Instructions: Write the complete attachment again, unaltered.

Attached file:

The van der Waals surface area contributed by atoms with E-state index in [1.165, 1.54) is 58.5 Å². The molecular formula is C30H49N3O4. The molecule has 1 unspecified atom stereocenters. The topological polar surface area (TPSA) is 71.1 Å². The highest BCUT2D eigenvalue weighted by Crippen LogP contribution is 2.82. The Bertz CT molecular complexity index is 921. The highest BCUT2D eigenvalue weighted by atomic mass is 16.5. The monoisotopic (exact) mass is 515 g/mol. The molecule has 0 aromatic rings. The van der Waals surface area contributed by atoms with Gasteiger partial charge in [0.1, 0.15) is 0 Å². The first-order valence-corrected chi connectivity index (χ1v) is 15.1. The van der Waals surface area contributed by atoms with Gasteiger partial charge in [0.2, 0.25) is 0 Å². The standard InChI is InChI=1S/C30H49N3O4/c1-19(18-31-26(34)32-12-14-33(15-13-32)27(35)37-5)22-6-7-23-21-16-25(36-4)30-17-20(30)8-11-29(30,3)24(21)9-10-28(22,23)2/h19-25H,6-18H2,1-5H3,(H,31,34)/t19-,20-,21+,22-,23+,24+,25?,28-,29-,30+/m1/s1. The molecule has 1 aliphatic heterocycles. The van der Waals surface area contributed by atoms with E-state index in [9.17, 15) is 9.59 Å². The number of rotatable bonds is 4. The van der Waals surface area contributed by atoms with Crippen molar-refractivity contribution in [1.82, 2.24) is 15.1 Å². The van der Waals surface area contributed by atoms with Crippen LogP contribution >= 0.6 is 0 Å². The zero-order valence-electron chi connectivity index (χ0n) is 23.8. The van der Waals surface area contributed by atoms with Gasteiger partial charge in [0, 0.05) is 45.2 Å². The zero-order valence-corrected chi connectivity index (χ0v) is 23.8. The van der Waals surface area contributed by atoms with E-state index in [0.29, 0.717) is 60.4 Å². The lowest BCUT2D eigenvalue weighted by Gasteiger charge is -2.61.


The van der Waals surface area contributed by atoms with E-state index in [1.165, 1.54) is 58.5 Å². The molecular formula is C30H49N3O4. The molecule has 1 unspecified atom stereocenters. The topological polar surface area (TPSA) is 71.1 Å². The highest BCUT2D eigenvalue weighted by Crippen LogP contribution is 2.82. The Bertz CT molecular complexity index is 921. The highest BCUT2D eigenvalue weighted by atomic mass is 16.5. The monoisotopic (exact) mass is 515 g/mol. The molecule has 0 aromatic rings. The van der Waals surface area contributed by atoms with Gasteiger partial charge in [0.1, 0.15) is 0 Å². The first-order valence-corrected chi connectivity index (χ1v) is 15.1. The van der Waals surface area contributed by atoms with Gasteiger partial charge in [0.2, 0.25) is 0 Å². The standard InChI is InChI=1S/C30H49N3O4/c1-19(18-31-26(34)32-12-14-33(15-13-32)27(35)37-5)22-6-7-23-21-16-25(36-4)30-17-20(30)8-11-29(30,3)24(21)9-10-28(22,23)2/h19-25H,6-18H2,1-5H3,(H,31,34)/t19-,20-,21+,22-,23+,24+,25?,28-,29-,30+/m1/s1. The molecule has 1 aliphatic heterocycles. The van der Waals surface area contributed by atoms with E-state index in [9.17, 15) is 9.59 Å². The number of rotatable bonds is 4. The van der Waals surface area contributed by atoms with Crippen molar-refractivity contribution in [1.82, 2.24) is 15.1 Å². The van der Waals surface area contributed by atoms with Crippen LogP contribution >= 0.6 is 0 Å². The zero-order valence-electron chi connectivity index (χ0n) is 23.8. The van der Waals surface area contributed by atoms with Gasteiger partial charge in [0, 0.05) is 45.2 Å². The zero-order valence-corrected chi connectivity index (χ0v) is 23.8. The van der Waals surface area contributed by atoms with E-state index in [0.29, 0.717) is 60.4 Å². The lowest BCUT2D eigenvalue weighted by Gasteiger charge is -2.61.